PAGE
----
Set during the winter of 1981 — statistically one of the most crime-ridden of New York City’s history — A MOST VIOLENT YEAR is a drama following the lives of an immigrant and his family as they attempt to capitalize on the American Dream, while the rampant violence, decay, and corruption of the day drag them in and threaten to destroy all they have built. (C) A24
A Most Violent Year went from solid awards contender to barely earning any nominations across various movie industry organizations that recognize the best in film. For the first time since Quills, it became a movie that won over The National Board of Review but failed to earn a Best Picture nomination. (Maybe blame the new style of balloting that awards passion support over follow by the number admiration.) It was a competitive year and there are only so many spots for nominations.
There are quite a few characteristics I admired about A Most Violent Year: the strong acting, the skilled cinematography, the nostalgic setting/mood, and the tight screenplay. Regarding the technical aspects, most movies don’t have what A Most Violent Year has. Likewise, many movies have something A Most Violent Year doesn’t have: a reason to be made in the first place. The sum of its whole parts didn’t inspire me to rave about it like I was expecting. More like a most pointless, boring experience. I didn’t understand why this movie needed to be produced which is its biggest flaw.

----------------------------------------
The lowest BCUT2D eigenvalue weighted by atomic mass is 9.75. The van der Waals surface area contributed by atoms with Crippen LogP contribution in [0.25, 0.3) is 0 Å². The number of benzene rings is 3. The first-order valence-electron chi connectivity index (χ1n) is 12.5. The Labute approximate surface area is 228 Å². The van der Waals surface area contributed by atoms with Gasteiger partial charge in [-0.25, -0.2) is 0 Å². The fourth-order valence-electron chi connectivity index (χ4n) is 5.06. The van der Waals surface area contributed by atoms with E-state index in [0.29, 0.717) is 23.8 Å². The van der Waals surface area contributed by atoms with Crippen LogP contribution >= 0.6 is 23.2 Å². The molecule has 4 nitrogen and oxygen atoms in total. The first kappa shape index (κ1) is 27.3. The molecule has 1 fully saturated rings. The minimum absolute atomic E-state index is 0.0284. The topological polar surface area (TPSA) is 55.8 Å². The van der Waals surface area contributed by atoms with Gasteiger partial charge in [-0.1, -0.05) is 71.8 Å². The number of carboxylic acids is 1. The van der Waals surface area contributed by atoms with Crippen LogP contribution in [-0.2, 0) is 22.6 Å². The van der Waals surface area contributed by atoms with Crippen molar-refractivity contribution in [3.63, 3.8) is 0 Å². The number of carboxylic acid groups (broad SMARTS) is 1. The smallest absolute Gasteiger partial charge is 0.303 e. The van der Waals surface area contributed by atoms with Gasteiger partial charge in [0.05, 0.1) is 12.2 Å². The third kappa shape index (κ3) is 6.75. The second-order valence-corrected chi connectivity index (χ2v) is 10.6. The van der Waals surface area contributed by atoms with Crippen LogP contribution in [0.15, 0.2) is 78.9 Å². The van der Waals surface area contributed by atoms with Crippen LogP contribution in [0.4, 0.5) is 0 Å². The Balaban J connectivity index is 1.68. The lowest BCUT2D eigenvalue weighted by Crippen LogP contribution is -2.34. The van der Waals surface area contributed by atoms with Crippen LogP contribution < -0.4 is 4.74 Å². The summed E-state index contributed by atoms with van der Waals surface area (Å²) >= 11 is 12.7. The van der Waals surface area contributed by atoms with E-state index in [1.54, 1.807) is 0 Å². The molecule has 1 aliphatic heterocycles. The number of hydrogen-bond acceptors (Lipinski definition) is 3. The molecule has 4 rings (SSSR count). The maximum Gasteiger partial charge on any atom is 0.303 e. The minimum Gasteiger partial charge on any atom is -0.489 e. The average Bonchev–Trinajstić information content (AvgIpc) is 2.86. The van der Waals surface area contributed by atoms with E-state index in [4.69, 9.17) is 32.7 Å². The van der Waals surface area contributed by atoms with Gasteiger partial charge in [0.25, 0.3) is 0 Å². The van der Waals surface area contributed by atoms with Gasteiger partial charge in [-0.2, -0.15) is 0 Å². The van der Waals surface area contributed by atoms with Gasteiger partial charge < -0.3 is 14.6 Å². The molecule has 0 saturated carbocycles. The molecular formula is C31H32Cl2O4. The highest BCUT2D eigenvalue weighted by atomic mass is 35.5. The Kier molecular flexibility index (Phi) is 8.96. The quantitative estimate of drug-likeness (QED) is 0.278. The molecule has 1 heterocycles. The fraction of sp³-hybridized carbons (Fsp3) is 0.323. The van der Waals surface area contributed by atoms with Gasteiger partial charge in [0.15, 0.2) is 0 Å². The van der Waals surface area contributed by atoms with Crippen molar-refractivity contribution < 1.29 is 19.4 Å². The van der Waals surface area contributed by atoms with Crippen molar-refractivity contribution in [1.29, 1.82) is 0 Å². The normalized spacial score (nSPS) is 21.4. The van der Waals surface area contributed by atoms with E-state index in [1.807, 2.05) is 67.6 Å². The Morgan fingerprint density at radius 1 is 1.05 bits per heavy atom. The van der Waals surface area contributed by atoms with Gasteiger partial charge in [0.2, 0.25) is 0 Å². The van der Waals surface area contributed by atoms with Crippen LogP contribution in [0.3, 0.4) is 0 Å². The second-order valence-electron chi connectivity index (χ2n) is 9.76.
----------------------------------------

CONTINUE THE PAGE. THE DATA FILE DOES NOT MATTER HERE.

However, make no mistake: Jessica Chastain was ravishing in this. I wanted more screen time from her as well as additional character exposition. As Anna Morales, it seemed at times that she was running the business plus the side operation and not her husband Abel. He was “the man of the house,” but was she the one really in charge? She is one of the best American actresses working today and she was robbed of an Oscar nomination. 2014 was a masterful cinematic year for Jessica Chastain and this was her best performance from one of her best years.
This is J.C. Chandor’s most accomplished and complex movie, but not his best. With Margin Call and All Is Lost, he was contained as a director from boardrooms to a boat. To a certain degree, he was limited in his potential but excelled at telling captivating stories while driving incredible performances out of his movies. I have a conflicted reaction to A Most Violent Year because I liked aspects to what was on screen but didn’t enjoy the movie. Like the lingering mood, I felt that A Most Violent Year needed a reason for me to care about it. Other than its 1981 setting which happens to be the year I was born, I never found that reason.
I rate A Most Violent Year a 6.5 out of 10.